FT.com wrote that “Mr Rasmussen resigned on Saturday and his successor, finance minister Lars Lokke [sic!] Rasmussen – the third consecutive premier with that surname – now has a tough act to follow, particularly with the economy and the minority government’s popularity hitting new lows.”
As a native speaker of Danish, I hadn’t even noticed that this is the case.
Of course I know their names – Poul Nyrup Rasmussen, Anders Fogh Rasmussen and Lars Løkke Rasmussen – but as everybody else in Denmark I think of them as Poul Nyrup, Anders Fogh and Lars Løkke, and I find it utterly bizarre and confusing when they in English-language media are all referred to as Mr. Rasmussen.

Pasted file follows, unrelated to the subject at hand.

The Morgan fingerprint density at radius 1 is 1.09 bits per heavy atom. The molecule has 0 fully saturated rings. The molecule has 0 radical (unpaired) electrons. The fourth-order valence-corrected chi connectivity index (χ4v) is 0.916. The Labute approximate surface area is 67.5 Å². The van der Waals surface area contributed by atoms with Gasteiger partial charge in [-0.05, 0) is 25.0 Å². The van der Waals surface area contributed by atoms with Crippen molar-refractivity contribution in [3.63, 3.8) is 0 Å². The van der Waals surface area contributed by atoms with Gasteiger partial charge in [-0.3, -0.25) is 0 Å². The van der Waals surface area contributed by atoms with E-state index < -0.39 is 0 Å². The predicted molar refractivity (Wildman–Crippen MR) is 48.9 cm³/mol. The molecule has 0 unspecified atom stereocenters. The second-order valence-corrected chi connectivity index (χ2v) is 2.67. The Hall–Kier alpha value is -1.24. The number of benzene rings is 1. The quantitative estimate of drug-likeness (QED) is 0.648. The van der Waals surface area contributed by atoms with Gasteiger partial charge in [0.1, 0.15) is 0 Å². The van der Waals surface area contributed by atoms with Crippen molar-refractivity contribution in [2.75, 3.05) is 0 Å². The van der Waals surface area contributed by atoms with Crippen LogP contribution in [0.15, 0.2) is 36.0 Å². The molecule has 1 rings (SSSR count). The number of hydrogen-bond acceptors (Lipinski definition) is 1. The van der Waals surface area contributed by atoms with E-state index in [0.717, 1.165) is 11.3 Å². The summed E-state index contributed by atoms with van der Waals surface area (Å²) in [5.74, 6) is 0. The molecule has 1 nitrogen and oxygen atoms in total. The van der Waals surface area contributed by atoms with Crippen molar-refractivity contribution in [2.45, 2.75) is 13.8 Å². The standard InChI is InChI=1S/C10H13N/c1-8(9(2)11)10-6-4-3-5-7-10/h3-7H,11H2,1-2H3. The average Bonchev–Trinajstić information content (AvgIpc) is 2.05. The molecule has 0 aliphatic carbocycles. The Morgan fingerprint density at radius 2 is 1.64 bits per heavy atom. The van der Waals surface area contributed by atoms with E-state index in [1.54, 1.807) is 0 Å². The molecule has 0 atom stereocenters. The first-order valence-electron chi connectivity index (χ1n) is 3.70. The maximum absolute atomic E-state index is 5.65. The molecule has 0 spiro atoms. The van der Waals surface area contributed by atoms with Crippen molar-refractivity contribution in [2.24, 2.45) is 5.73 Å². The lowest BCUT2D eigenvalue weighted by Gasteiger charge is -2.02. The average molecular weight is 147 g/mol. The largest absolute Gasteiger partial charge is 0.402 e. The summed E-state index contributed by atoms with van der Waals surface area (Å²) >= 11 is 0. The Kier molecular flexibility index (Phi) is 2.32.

What’s happening is that surnames ending in -sen are so common that most people who have a less common middle name use that for most purposes, especially if their first name is common (such as Poul, Anders or Lars).